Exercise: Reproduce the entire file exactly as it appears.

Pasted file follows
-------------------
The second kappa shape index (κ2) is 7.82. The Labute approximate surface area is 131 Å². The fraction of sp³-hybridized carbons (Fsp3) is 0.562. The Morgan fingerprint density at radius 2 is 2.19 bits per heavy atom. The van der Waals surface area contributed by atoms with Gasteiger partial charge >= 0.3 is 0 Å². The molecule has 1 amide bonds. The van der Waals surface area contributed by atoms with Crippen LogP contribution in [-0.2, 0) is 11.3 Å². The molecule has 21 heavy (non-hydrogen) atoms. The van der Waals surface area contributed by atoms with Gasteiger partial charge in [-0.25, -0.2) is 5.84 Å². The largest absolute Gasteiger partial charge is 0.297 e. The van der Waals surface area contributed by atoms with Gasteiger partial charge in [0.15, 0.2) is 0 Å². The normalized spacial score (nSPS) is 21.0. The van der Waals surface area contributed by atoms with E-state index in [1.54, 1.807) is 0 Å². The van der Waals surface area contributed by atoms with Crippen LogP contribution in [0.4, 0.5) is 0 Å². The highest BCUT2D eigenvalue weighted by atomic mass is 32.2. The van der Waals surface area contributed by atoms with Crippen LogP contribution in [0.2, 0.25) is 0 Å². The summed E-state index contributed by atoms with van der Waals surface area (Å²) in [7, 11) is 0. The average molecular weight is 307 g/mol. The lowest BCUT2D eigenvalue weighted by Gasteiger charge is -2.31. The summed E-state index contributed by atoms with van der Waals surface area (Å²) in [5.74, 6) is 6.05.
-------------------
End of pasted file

The second kappa shape index (κ2) is 7.82. The Labute approximate surface area is 131 Å². The fraction of sp³-hybridized carbons (Fsp3) is 0.562. The Morgan fingerprint density at radius 2 is 2.19 bits per heavy atom. The van der Waals surface area contributed by atoms with Gasteiger partial charge >= 0.3 is 0 Å². The molecule has 1 amide bonds. The van der Waals surface area contributed by atoms with Crippen LogP contribution in [-0.2, 0) is 11.3 Å². The molecule has 21 heavy (non-hydrogen) atoms. The van der Waals surface area contributed by atoms with Gasteiger partial charge in [-0.25, -0.2) is 5.84 Å². The largest absolute Gasteiger partial charge is 0.297 e. The van der Waals surface area contributed by atoms with Gasteiger partial charge in [0.15, 0.2) is 0 Å². The normalized spacial score (nSPS) is 21.0. The van der Waals surface area contributed by atoms with E-state index in [1.54, 1.807) is 0 Å². The van der Waals surface area contributed by atoms with Crippen LogP contribution in [0.4, 0.5) is 0 Å². The highest BCUT2D eigenvalue weighted by atomic mass is 32.2. The van der Waals surface area contributed by atoms with Crippen LogP contribution in [0.2, 0.25) is 0 Å². The summed E-state index contributed by atoms with van der Waals surface area (Å²) in [7, 11) is 0. The average molecular weight is 307 g/mol. The lowest BCUT2D eigenvalue weighted by Gasteiger charge is -2.31. The summed E-state index contributed by atoms with van der Waals surface area (Å²) in [5.74, 6) is 6.05.